They do not magnify, but they are more compact than a riflescope and are very much an optical sight. Enclosed systems like the typical Aimpoint enhance light transmission through good glass and, like a riflescope and its reticle, allow the eye to work in just one focal plane. Focus on the target, superimpose the red dot on your aiming point, and press the trigger. Use of a red-dot sight eliminates my “fuzzy front sight” problem, and I’ve also found them superior in low-light situations. Another advantage: The red-dot drives you to shooting with both eyes open, thus gaining both peripheral vision and the binocular vision (depth perception) that humans were blessed with. This is not a problem for me. Strongly left-eye dominant, I’ve always been able to keep both eyes open when shooting through a riflescope. Many cannot; try a reflex sight.
Like an illuminated reticle, the red dot (some companies also offer green and amber) gives a dramatically bright and clear aiming point. Oddly, the animals I hunt the most are very dark: wild hogs, buffalo, and the occasional bear. Even deer can appear very black when the light goes. The red dot shows up wonderfully on dark hide. I also used an Aimpoint on my one-and-only polar bear hunt. I lack words to describe how bright and clear that red dot was against the bear’s white fur.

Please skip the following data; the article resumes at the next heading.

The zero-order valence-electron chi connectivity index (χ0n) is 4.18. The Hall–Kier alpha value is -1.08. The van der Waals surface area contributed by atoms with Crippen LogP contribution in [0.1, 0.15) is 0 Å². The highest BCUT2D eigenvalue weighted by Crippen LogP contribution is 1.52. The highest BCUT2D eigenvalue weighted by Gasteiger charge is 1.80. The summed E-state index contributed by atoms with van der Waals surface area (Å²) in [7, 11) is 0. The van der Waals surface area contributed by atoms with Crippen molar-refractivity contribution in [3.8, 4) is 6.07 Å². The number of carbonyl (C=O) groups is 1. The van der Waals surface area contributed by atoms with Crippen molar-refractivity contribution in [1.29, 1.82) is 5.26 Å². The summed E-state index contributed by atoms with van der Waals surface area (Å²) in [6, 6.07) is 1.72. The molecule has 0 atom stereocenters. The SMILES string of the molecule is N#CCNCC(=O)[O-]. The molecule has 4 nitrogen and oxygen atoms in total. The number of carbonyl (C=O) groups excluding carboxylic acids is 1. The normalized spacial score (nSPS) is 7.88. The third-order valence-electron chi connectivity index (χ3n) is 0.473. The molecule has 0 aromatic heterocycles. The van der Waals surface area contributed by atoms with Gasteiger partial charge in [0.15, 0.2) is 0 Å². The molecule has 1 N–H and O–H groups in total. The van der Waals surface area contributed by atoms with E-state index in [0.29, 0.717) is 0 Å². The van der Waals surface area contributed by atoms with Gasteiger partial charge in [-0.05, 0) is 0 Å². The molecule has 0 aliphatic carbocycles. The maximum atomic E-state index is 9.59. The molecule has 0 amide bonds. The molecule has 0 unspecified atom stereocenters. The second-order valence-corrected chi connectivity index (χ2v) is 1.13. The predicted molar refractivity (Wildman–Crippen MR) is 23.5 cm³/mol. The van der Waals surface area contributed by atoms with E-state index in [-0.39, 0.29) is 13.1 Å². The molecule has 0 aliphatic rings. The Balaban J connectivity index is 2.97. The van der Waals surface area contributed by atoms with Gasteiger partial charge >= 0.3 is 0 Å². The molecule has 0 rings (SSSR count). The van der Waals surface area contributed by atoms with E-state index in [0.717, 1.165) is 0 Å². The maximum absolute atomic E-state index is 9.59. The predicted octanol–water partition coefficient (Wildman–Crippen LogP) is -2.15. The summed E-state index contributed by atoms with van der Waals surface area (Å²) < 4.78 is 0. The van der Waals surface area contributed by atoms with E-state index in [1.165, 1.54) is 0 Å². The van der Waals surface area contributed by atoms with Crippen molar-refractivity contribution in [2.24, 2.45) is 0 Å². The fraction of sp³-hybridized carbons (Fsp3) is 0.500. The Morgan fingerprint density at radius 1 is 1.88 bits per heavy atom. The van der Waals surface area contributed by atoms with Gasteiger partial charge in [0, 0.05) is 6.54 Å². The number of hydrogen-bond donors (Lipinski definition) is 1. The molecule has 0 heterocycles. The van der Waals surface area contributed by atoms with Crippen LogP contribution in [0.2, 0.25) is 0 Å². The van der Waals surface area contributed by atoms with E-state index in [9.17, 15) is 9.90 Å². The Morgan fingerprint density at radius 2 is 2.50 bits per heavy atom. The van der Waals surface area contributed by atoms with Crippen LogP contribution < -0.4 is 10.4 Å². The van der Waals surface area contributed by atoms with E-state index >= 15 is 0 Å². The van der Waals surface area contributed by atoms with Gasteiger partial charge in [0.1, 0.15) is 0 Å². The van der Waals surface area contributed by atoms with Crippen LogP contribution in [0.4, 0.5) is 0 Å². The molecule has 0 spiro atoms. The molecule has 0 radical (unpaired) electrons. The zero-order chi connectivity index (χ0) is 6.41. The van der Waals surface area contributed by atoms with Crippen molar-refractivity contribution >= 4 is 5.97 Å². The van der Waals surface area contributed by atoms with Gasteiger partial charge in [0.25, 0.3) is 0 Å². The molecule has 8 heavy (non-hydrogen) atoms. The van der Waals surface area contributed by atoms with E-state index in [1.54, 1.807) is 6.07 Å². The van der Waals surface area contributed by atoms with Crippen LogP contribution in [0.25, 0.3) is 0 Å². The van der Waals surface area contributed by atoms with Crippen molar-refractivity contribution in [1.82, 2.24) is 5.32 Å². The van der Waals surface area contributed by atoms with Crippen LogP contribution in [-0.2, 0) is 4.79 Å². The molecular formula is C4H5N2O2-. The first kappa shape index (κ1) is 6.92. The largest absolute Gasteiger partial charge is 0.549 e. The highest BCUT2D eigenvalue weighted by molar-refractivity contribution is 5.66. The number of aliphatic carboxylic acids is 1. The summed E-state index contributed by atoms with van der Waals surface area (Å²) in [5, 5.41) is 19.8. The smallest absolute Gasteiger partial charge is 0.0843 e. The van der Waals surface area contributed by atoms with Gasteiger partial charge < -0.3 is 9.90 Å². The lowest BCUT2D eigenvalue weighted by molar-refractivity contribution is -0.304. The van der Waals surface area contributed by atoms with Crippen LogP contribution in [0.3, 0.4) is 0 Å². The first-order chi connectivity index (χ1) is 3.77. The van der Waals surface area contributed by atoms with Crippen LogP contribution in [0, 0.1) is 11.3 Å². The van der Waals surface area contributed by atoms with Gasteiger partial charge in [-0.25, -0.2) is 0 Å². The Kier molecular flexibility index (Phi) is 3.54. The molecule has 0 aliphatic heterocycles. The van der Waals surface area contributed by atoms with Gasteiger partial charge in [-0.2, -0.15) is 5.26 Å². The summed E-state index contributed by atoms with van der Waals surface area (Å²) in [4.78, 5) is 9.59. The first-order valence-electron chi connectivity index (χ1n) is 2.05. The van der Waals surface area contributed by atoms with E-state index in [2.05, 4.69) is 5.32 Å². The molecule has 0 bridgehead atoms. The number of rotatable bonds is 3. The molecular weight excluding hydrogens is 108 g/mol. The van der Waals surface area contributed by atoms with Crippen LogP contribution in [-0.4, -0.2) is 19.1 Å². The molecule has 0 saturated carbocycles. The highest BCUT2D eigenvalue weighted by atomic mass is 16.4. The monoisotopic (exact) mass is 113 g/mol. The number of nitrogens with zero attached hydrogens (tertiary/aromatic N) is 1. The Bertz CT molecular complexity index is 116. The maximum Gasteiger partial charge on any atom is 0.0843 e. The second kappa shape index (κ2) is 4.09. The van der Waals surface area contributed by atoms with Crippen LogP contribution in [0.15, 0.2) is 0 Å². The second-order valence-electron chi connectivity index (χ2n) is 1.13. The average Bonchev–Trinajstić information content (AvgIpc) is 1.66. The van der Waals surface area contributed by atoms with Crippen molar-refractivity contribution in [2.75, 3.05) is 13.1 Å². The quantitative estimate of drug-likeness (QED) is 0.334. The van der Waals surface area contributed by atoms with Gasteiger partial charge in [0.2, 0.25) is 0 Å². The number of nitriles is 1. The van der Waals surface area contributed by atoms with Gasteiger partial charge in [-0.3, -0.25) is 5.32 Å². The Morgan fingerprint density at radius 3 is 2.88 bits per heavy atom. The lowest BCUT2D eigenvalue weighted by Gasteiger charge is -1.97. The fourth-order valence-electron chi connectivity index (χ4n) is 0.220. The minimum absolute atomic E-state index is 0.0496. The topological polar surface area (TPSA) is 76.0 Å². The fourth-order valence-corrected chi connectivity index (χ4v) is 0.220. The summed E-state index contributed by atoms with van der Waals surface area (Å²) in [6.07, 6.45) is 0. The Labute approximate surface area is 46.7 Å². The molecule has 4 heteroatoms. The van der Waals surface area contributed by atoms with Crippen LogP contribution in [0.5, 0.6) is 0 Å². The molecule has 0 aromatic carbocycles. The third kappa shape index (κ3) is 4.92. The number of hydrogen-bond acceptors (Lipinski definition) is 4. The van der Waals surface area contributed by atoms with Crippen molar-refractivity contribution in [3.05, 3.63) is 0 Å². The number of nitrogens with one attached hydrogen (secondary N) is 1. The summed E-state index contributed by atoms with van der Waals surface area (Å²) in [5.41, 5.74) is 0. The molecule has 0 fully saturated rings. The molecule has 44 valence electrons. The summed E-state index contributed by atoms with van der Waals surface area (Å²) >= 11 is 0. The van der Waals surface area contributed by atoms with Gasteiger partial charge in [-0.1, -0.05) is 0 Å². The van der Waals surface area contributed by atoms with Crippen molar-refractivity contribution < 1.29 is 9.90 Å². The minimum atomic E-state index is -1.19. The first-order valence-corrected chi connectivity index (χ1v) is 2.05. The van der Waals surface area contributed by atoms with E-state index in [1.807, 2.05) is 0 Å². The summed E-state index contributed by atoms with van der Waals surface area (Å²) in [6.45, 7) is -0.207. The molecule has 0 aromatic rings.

The reflex sight has disadvantages and is thus not for everything and everywhere. It is not a long-range sight, in part for lack of magnification, but also because the dot subtends (obscures) part of the target, no different than a front iron sight. The smaller the dot, the more precise the aiming point; the larger, the faster your eye can acquire the target and center the dot. For hunting purposes, a two-MOA dot—meaning the dot covers two inches at 100 yards, four inches at 200 yards, and so forth—is fairly standard. In tactical applications, such as CQB (close quarters battle) or a house-to-house gunfight, a four-MOA dot may be preferred. Either way, the red dot is precise enough for short-range big-game hunting. It is not an ideal choice for shooting prairie dogs.
As far as actual effective range, there’s really no limit. For most of us, the red dot is not a 200-yard sight. However, that depends a lot on your visual acuity and the light/shadow conditions on a given day. With practice, you will find your “range envelope” expanding. When I first used an Aimpoint on a rifle, I figured 100 yards was about my limit. Maybe it was then, but with practice, I’ve made a lot a of shots out to 150 yards and beyond.
Again, it’s not for all purposes. I wouldn’t use a red-dot sight for pronghorn or mountain sheep (although it has certainly been done). I use them for a lot of pig hunting, including those fast and furious driven hunts in Europe. I’ve put them on lever actions for whitetail hunting. And I’ve used them for various dangerous-game hunts, on both bolt actions and double rifles. On the latter, any optical sight is non-traditional.
Forget tradition. If I can’t see it, I can’t shoot it. And I can see (and hit) with red-dot sights.